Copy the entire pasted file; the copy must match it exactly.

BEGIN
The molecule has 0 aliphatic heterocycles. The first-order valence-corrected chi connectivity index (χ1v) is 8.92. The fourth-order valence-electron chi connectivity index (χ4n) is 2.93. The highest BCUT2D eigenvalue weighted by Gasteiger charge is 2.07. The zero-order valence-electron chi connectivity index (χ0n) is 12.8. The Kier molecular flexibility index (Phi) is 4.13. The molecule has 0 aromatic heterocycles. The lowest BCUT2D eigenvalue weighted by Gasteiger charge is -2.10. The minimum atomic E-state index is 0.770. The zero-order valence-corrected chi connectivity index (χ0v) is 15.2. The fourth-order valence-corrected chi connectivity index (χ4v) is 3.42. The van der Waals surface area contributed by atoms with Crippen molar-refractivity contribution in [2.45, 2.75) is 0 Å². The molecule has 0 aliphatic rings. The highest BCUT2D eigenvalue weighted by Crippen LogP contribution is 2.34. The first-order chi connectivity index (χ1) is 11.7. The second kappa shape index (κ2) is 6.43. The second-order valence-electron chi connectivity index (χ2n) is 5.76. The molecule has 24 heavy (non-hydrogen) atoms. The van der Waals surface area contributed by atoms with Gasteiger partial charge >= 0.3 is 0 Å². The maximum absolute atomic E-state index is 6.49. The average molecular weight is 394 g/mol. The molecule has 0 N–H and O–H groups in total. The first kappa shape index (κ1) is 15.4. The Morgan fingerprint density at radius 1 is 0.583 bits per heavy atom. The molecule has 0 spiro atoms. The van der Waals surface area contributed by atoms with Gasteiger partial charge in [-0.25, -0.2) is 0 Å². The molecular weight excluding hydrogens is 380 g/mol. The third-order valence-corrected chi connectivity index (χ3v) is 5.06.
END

The molecule has 0 aliphatic heterocycles. The first-order valence-corrected chi connectivity index (χ1v) is 8.92. The fourth-order valence-electron chi connectivity index (χ4n) is 2.93. The highest BCUT2D eigenvalue weighted by Gasteiger charge is 2.07. The zero-order valence-electron chi connectivity index (χ0n) is 12.8. The Kier molecular flexibility index (Phi) is 4.13. The molecule has 0 aromatic heterocycles. The lowest BCUT2D eigenvalue weighted by Gasteiger charge is -2.10. The minimum atomic E-state index is 0.770. The zero-order valence-corrected chi connectivity index (χ0v) is 15.2. The fourth-order valence-corrected chi connectivity index (χ4v) is 3.42. The van der Waals surface area contributed by atoms with Crippen molar-refractivity contribution in [2.45, 2.75) is 0 Å². The molecule has 0 aliphatic rings. The highest BCUT2D eigenvalue weighted by Crippen LogP contribution is 2.34. The first-order chi connectivity index (χ1) is 11.7. The second kappa shape index (κ2) is 6.43. The second-order valence-electron chi connectivity index (χ2n) is 5.76. The molecule has 24 heavy (non-hydrogen) atoms. The van der Waals surface area contributed by atoms with Gasteiger partial charge >= 0.3 is 0 Å². The maximum absolute atomic E-state index is 6.49. The average molecular weight is 394 g/mol. The molecule has 0 N–H and O–H groups in total. The first kappa shape index (κ1) is 15.4. The Morgan fingerprint density at radius 1 is 0.583 bits per heavy atom. The molecule has 0 spiro atoms. The van der Waals surface area contributed by atoms with Gasteiger partial charge in [-0.25, -0.2) is 0 Å². The molecular weight excluding hydrogens is 380 g/mol. The third-order valence-corrected chi connectivity index (χ3v) is 5.06.